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Ryu Hyun-jin introduced to media: Will he sign with Dodgers?

The 25-year old Korean left-hander was compared by agent Scott Boras to Mark Buehrle.

Ryu Hyun-jin pitching at the 2009 World Baseball Classic in San Diego
Ryu Hyun-jin pitching at the 2009 World Baseball Classic in San Diego
Robert Benson - Getty Images

Mark Buehrle made news earlier this week as part of a reported but not yet official 12-player trade between the Miami Marlins and Toronto Blue Jays. Now that the left-hander is Toronto-bound, will he be replaced domestically by Ryu Hyun-jin?

That's how agent Scott Boras described the 25-year old Korean left-hander, for whom the Dodgers bid $25.7 million last week. "Body type-wise, size-wise, ability, he reminds me a lot of Buehrle," Boras told reporters on Thursday, per Dylan Hernandez of the Los Angeles Times.

Anytime there is a big-time trade in baseball, there is a natural inclination of fan bases to speculate and wonder if their team could have matched or beat one of the offers. The Toronto-Miami trade seemed right up the Dodgers' alley, as the principal goal for the Marlins was a pure salary dump, with over $160 million in contracts headed to the Blue Jays.

Buehrle signed a four-year, $58 million contract with the Marlins last winter, and it sounds like Ryu expects similar windfall, at least in total value. Per Ken Gurnick of

"Had he pitched in Japan, his posting fee would be in accord with the dominant Japanese pitchers," Boras said.

Boras wouldn't reveal an asking price, but (Daisuke) Matsuzaka received $52 million for six years from Boston and (Yu) Darvish was given $56 million for six years from Texas.

"As a player I want to get as much value for myself," said Ryu. "I feel the Dodgers are a good team, and I hope the Dodgers treat [me] well."

Boras also said on Thursday, per both Hernandez and Gurnick, that he has already taked with general manager Ned Colletti and the two plan to meet next week to open talks. So far the Dodgers have slow-played this, as they have until Dec. 10 to either sign Ryu or he goes back to Korea and the Dodgers would be off the hook for their $25.7 million bid.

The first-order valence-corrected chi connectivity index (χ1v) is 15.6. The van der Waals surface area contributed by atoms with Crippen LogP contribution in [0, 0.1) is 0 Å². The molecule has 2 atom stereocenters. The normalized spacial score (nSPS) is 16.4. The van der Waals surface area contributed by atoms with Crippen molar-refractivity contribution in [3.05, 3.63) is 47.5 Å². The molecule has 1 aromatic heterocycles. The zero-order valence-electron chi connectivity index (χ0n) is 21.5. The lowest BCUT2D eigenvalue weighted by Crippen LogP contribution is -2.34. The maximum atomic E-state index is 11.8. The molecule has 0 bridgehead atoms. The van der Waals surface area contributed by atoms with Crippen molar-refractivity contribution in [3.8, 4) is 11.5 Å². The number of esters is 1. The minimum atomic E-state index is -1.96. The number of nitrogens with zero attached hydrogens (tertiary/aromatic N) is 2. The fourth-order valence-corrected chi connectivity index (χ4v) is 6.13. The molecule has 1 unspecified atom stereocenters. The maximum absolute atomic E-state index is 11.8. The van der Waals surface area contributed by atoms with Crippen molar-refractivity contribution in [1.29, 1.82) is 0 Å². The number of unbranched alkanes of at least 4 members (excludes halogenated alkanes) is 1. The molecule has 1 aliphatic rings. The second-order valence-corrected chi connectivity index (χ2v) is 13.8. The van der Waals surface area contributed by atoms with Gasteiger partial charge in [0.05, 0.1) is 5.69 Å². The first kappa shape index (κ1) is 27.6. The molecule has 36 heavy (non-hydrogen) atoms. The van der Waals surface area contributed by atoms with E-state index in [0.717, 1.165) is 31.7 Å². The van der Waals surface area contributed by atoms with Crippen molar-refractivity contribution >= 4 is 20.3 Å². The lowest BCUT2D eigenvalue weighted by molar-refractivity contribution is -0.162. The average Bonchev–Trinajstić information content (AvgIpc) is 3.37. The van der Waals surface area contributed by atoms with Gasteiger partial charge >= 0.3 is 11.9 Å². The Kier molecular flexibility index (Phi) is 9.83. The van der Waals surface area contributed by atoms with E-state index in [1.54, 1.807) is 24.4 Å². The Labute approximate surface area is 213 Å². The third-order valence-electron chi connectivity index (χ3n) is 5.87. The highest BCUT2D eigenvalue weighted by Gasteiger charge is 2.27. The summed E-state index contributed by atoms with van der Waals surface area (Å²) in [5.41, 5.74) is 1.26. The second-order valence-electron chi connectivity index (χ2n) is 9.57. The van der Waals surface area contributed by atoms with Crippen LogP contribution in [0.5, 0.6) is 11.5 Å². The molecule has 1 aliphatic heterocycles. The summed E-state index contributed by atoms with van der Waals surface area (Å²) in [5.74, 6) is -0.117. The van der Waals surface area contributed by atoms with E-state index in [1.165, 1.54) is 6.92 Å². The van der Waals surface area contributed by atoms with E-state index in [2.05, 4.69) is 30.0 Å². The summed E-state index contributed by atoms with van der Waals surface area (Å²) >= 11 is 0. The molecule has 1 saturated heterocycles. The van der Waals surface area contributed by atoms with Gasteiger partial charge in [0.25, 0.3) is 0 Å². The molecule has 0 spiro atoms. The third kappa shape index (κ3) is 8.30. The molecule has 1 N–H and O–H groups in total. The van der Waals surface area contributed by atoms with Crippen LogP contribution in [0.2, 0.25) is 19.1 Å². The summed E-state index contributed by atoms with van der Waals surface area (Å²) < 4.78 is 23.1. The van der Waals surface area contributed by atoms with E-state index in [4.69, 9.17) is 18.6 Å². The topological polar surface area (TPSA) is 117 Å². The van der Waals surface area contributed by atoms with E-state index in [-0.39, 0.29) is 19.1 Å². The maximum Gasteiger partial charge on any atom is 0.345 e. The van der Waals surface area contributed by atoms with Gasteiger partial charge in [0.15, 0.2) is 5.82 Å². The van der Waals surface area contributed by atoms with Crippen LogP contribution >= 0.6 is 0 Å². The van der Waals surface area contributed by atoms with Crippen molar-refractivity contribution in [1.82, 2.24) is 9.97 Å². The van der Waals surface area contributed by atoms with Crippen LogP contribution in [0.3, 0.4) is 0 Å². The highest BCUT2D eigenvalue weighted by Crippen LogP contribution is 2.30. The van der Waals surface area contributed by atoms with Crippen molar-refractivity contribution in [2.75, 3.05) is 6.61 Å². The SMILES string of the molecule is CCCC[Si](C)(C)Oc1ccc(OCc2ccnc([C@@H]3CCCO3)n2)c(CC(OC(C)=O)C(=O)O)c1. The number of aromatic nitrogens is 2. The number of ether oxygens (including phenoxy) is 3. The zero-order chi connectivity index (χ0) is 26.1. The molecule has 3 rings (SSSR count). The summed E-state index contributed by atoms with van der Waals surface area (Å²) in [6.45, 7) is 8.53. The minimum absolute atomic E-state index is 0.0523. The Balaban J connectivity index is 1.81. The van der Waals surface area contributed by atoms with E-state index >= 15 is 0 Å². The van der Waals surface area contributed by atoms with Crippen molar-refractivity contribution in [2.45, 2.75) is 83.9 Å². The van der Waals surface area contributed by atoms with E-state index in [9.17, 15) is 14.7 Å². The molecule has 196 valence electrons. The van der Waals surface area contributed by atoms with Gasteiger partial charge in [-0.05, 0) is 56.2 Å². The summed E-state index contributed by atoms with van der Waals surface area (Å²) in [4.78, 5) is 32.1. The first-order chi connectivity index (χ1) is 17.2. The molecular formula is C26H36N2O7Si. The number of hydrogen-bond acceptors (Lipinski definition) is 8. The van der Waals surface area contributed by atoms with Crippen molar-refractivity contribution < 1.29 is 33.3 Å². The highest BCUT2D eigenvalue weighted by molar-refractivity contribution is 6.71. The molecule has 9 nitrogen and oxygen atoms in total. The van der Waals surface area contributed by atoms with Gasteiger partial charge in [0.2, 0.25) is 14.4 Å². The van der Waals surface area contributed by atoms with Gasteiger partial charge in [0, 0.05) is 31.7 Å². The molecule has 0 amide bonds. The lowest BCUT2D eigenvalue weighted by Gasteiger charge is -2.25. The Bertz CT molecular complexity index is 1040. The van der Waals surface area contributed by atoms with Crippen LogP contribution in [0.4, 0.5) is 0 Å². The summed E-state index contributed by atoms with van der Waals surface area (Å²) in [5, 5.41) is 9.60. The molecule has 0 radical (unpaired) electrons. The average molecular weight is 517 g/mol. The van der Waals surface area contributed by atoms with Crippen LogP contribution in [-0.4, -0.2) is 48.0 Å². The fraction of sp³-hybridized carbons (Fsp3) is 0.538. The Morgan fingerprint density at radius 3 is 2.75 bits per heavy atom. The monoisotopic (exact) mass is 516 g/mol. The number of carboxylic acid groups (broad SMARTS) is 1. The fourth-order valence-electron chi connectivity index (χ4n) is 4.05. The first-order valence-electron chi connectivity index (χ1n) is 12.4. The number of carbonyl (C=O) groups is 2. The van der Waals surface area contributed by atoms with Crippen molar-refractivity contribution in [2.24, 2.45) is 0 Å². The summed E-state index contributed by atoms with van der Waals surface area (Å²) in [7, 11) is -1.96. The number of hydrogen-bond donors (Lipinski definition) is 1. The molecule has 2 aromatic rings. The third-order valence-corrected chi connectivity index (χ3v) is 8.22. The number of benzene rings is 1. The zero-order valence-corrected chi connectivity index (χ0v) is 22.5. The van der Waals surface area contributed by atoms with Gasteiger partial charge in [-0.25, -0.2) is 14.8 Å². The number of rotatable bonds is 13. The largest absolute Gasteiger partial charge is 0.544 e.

One would think the Dodgers didn't bid on Ryu without the intention of signing him to a contract. But the question then becomes, does Ryu fill their need for a starting pitcher? Will Ryu be the "third starter on a championship-caliber major league team" as Boras described him? If so, will that stop the Dodgers from adding yet another starter?

The winter meetings are Dec. 3-6 in Nashville, so we'll probably know more by then. Interestingly, the deadline to sign Ryu (30 days from the day the Dodgers were awarded the bid) comes after the winter meetings. The Dodgers could theoretically acquire, for example, Zack Greinke or Hiroki Kuroda, and sign Ryu by that Dec. 10 deadline. Or they could decide, with one of Greinke/Kuroda in tow, to let Ryu walk.

Sure, the Dodgers have $66.25 million committed to six starting pitchers next season. But if forced to etch the 2013 rotation in stone, I am inclined to write only two names: Clayton Kershaw and Josh Beckett. With Ted Lilly coming off surgery and Chad Billingsley coming off of, well, not surgery, they are question marks at this point. Chris Capuano and Aaron Harang did everything that was asked of them this season, but with the way the Dodgers have spent money, one would believe that if there is an upgrade to be found the team would lay out the cash to secure it.

I don't profess to know what the Dodgers' budget will be for next year, other than to say it will be quite high, and likely the highest in MLB. I think the Dodgers do sign Ryu, and they sign another free agent starter by Dec. 10 as well. But that's just my guess. What's yours?